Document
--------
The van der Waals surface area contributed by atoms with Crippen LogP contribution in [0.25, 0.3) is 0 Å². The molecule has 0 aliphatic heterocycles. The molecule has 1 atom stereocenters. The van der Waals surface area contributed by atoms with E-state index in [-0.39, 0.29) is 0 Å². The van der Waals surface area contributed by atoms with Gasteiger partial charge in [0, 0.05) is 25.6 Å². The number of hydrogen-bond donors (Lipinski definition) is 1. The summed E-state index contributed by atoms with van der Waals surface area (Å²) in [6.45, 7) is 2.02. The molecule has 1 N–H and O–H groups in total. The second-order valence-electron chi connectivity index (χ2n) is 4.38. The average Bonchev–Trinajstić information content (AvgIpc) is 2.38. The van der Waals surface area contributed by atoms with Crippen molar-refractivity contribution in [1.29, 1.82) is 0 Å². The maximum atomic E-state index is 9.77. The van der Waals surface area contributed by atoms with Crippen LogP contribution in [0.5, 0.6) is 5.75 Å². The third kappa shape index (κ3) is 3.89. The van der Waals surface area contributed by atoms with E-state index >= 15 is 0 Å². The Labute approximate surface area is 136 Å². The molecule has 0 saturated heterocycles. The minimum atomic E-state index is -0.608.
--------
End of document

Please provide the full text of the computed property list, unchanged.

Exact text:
The van der Waals surface area contributed by atoms with Crippen LogP contribution in [0.25, 0.3) is 0 Å². The molecule has 0 aliphatic heterocycles. The molecule has 1 atom stereocenters. The van der Waals surface area contributed by atoms with E-state index in [-0.39, 0.29) is 0 Å². The van der Waals surface area contributed by atoms with Gasteiger partial charge in [0, 0.05) is 25.6 Å². The number of hydrogen-bond donors (Lipinski definition) is 1. The summed E-state index contributed by atoms with van der Waals surface area (Å²) in [6.45, 7) is 2.02. The molecule has 1 N–H and O–H groups in total. The second-order valence-electron chi connectivity index (χ2n) is 4.38. The average Bonchev–Trinajstić information content (AvgIpc) is 2.38. The van der Waals surface area contributed by atoms with Crippen molar-refractivity contribution in [1.29, 1.82) is 0 Å². The maximum atomic E-state index is 9.77. The van der Waals surface area contributed by atoms with Crippen LogP contribution in [0.5, 0.6) is 5.75 Å². The third kappa shape index (κ3) is 3.89. The van der Waals surface area contributed by atoms with E-state index >= 15 is 0 Å². The Labute approximate surface area is 136 Å². The molecule has 0 saturated heterocycles. The minimum atomic E-state index is -0.608.